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Glycaemia and correlates of patient-reported outcomes in ACCORD trial participants


Mohammed K. Ali, 1518 Clifton Road, NE, CNR 7th Floor, Emory University, Atlanta, GA 30322, USA.


Diabet. Med. 29, e67–e74 (2012)


Aims  Post-hoc evaluation of relationships between first-year change in glycaemic control (HbA1c) and change in patient-reported outcomes among ACCORD health-related quality of life (HRQoL) substudy participants.

Methods  Data from 2053 glycaemia-trial subjects were analysed. We assessed physical and mental health status (36-Item Short Form Health Survey, Version-2), symptom count and severity (Diabetes Symptoms Distress Checklist) and treatment satisfaction (Diabetes Treatment Satisfaction Questionnaire). Linear mixed models were used to test relationships between 1-year changes in HbA1c and patient reported outcomes sequentially adjusting for correlates (baseline characteristics, baseline patient reported outcomes, treatment assignment, frequency of clinical contact and post-randomization weight change plus new complications).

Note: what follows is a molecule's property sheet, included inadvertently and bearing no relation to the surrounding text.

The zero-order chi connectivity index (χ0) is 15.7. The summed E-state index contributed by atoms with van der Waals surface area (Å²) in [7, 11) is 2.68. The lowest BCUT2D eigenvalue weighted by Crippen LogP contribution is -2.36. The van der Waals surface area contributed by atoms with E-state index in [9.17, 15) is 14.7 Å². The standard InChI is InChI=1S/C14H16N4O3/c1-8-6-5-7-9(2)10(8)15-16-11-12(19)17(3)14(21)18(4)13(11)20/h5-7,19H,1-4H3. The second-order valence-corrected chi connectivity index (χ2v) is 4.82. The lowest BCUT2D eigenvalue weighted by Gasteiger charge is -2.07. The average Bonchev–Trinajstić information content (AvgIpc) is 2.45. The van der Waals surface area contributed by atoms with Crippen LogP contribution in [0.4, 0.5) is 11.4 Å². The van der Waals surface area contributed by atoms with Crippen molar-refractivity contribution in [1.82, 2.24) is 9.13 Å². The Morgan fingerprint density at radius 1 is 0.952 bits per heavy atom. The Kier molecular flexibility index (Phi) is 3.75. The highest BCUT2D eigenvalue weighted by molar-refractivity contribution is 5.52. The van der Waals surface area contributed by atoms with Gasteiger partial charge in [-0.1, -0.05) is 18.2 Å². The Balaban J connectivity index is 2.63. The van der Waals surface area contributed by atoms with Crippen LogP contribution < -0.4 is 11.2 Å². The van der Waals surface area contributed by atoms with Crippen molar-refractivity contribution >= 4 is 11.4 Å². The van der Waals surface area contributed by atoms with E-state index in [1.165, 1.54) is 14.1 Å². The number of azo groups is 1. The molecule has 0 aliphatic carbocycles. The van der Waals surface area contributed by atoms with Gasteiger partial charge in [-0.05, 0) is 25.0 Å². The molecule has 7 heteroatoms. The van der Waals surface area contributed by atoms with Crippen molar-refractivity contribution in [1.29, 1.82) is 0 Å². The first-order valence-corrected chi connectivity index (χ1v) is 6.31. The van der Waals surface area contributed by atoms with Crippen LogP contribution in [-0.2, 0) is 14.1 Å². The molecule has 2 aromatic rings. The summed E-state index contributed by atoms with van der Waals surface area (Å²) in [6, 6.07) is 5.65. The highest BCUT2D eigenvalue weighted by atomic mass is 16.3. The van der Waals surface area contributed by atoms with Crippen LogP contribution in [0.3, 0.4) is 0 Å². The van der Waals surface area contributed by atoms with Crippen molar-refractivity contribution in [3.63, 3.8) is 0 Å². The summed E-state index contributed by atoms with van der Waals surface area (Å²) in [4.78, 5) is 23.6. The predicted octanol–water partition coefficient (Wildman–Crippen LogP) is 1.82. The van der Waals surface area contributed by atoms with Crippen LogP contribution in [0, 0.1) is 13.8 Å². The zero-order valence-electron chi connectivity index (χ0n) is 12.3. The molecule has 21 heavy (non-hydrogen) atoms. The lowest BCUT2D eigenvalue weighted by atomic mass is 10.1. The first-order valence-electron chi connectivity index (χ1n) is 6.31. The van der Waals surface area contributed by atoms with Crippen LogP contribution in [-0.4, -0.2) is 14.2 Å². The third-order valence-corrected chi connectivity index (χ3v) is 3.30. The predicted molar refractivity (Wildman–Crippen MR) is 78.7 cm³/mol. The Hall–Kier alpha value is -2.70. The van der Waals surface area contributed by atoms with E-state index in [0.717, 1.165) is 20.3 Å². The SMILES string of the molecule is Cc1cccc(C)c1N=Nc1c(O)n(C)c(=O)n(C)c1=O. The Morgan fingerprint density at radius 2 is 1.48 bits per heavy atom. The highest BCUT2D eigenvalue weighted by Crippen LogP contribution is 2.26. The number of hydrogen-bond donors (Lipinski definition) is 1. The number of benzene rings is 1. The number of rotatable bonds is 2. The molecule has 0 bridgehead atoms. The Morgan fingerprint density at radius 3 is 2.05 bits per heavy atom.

Results  Poorer baseline control of HbA1c and cardiovascular disease risk factors predicted greater one-year improvements in treatment satisfaction. Similarly, poorer baseline patient reported outcome scores all individually predicted greater 1-year improvement in that same outcome. Accounting for baseline and post-randomization characteristics and treatment arm, 1-year change in HbA1c was unrelated to changes in overall physical or mental health; however, every one percentage-point (10.9 mmol/mol) reduction in HbA1c was associated with lower symptom count (β = 0.599; P = 0.012), lower symptom distress (β = 0.051; P = 0.001), and higher treatment satisfaction (β = −2.514; P < 0.001).

Conclusions  Independent of all relevant covariates, better glycaemic control over 1 year was associated with reduced patient-reported diabetes symptoms and symptom distress, and increased treatment satisfaction, but not overall physical and mental health. Further investigation is required to understand the specific psychosocial mechanisms that affect how patients value health and treatments.